The conventional tests can be subjective, especially those relying on the use of a finger. For people with a significant amount of sealant experience, a finger-type approach may be acceptable. Much more helpful, however, are objective and quantitative measures of sealant material properties, which can be measured using rheology—specifically oscillatory rheology.
Oscillatory rheology provides quantification of the liquid and elastic character of a material. This quantification is accomplished by applying a sinusoidal strain and measuring the resulting stress. G’ and G’’ are the responses that are in and out of phase with the applied strain, respectively. G’ provides a measure of the elastic or structural character of a sample, while G’’ quantifies the liquid character.
Real-world examples help illustrate the meanings of G’ and G’’. For example, water is at the liquid end of the spectrum. Water is completely fluid; if it is sheared, it deforms and the energy applied to shear it is dissipated. Water can be completely characterized by G’’.
On the other hand, if a rubber band is stretched within a certain amount of force, it remains deformed as long as it is being stretched. G’ captures the elastic character of the rubber band. Many materials have properties between those of water and rubber; these materials are viscoelastic. Sealants fall into this category. The relative magnitudes of G’ and G’’ provide information regarding the overall behavior of the sealant. Rheology is a powerful tool that links customer application experience to measurable material properties. Target parameters measured via rheology can be used to accelerate product development.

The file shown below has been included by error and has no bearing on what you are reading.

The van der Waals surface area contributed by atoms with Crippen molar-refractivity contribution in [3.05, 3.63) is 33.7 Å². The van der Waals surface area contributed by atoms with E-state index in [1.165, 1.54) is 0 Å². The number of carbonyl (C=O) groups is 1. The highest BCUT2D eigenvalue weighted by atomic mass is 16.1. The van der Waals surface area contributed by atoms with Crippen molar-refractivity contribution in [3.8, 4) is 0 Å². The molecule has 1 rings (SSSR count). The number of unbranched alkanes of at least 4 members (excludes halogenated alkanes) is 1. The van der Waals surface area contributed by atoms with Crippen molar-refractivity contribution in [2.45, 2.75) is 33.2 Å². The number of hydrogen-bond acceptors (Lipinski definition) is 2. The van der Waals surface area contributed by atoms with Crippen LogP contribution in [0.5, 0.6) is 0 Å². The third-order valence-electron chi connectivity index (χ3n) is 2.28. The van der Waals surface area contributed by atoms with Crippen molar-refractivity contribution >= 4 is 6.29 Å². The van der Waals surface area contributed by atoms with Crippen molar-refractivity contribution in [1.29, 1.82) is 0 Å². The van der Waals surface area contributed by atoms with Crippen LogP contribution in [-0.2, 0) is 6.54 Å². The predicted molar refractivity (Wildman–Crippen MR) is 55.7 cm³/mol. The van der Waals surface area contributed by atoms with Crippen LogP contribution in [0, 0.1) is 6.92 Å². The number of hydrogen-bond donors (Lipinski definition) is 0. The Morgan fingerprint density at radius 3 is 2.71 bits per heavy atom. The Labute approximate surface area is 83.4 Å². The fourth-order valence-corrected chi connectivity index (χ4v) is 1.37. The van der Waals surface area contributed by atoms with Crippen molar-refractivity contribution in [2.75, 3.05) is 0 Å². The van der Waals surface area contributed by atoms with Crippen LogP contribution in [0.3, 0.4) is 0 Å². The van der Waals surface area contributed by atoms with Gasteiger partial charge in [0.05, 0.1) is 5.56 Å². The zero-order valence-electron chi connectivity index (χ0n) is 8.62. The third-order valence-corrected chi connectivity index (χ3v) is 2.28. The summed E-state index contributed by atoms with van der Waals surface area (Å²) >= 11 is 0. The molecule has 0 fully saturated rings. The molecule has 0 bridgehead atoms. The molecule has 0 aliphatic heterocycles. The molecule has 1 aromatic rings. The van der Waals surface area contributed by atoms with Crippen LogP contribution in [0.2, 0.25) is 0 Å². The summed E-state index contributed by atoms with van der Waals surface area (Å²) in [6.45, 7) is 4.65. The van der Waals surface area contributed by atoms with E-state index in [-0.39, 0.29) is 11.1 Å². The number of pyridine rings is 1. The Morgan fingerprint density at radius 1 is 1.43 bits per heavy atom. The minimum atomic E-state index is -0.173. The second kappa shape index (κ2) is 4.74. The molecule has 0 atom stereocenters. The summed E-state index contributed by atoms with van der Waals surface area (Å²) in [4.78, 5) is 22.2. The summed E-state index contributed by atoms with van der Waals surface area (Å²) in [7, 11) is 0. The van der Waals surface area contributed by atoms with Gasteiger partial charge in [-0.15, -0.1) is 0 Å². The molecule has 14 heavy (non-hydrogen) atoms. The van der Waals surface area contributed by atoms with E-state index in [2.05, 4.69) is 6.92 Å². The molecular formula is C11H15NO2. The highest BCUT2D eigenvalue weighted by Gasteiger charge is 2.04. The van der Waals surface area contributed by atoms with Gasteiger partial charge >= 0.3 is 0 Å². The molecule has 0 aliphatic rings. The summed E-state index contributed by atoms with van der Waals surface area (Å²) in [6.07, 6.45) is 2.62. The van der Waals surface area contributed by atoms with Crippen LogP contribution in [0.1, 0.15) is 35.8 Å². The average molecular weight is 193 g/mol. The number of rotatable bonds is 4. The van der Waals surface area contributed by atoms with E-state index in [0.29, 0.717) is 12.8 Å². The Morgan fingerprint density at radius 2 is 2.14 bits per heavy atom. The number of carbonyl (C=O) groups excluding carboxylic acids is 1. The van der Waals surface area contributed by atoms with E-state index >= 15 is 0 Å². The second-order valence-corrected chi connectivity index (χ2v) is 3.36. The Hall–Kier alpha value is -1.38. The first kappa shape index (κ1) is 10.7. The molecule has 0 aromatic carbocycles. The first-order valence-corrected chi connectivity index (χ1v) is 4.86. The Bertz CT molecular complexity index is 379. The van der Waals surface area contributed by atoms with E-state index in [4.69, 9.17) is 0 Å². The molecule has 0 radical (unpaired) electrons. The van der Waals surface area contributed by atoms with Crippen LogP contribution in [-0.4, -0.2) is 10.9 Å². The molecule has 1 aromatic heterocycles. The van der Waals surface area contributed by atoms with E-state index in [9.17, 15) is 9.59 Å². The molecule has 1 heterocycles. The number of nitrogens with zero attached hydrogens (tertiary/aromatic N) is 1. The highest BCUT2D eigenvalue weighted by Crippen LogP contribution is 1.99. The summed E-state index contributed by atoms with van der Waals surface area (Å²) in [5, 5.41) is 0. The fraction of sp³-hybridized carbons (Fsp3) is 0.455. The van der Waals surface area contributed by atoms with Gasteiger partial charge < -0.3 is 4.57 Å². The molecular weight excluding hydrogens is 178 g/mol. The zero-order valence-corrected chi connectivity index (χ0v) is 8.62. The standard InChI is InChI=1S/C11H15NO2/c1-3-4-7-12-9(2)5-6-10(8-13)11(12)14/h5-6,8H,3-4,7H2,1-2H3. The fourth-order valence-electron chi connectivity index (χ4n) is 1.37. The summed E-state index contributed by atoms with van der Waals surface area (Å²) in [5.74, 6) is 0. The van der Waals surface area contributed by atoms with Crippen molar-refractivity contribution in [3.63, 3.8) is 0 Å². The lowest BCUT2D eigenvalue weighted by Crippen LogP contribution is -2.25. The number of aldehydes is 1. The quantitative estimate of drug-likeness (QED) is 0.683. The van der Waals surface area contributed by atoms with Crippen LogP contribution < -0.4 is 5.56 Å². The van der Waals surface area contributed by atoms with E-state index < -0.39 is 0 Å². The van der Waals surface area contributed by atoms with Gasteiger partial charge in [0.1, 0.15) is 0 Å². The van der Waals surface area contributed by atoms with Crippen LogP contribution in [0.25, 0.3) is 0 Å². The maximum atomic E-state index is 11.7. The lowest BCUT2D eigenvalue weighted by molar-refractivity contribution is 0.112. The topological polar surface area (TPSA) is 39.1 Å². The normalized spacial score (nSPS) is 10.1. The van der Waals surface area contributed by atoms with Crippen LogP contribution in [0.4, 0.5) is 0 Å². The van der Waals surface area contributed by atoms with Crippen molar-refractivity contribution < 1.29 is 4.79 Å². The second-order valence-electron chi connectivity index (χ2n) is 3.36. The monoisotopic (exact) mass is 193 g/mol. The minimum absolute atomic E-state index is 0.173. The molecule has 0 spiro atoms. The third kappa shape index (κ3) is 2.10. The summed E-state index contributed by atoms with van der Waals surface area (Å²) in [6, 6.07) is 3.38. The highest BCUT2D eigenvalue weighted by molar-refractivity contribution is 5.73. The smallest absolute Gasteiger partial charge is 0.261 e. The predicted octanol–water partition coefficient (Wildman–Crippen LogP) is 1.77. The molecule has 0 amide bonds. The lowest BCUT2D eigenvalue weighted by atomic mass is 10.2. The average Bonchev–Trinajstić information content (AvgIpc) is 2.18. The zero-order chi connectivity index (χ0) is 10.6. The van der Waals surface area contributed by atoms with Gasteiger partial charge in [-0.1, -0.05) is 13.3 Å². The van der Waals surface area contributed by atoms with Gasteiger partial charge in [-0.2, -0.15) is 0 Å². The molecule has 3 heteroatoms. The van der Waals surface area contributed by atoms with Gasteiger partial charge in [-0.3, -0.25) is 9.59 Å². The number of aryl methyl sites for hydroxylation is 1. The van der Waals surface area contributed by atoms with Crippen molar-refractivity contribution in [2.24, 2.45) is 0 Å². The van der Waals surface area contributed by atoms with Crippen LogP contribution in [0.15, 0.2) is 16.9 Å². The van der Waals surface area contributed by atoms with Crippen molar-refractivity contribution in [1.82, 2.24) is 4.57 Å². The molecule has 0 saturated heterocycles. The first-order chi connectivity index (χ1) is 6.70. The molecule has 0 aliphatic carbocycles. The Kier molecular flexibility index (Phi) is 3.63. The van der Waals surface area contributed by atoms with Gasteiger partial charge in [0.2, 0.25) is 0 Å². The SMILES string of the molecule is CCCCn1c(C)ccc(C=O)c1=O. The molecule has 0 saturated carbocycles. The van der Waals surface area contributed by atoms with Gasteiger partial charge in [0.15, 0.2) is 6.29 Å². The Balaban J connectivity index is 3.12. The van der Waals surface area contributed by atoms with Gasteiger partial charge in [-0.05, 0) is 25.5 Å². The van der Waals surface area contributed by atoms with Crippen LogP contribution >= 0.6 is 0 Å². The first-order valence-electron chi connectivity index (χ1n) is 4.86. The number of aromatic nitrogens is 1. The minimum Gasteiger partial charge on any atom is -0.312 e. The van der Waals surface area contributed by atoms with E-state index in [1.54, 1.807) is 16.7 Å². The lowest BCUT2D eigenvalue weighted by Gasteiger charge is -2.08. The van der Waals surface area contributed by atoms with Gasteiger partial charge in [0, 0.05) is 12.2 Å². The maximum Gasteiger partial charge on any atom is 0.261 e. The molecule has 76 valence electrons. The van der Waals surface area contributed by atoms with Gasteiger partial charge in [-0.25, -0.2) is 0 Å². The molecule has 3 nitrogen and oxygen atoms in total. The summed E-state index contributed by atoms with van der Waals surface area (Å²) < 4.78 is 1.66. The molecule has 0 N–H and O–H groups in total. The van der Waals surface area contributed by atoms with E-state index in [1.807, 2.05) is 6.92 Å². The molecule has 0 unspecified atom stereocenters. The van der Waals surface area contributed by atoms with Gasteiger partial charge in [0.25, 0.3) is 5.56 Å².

An oscillatory rheology procedure was used to simulate tooling a sealant, as illustrated in Figure 2. The procedure was adapted from Mezger.1 An element of sealant in a real-world application undergoing tooling can be represented by a sample of sealant in the rheometer, which simulates tooling the sealant and provides quantification of sealant properties. The graph in Figure 2d shows moduli, elastic character and liquid character, as a function of time and force during the tooling process. At the beginning of the test, when the finger or tool is engaging the sample, the sealant character is dominated by the elastic structure, evidenced by G’ > G’’. Moving forward in time and proceeding with the tooling process, more force is applied. The structure starts to break down and the sealant flows into the joint, shown by G’’ > G’. When the tool/finger is removed, along with the accompanying force, the structure (G’) rebuilds.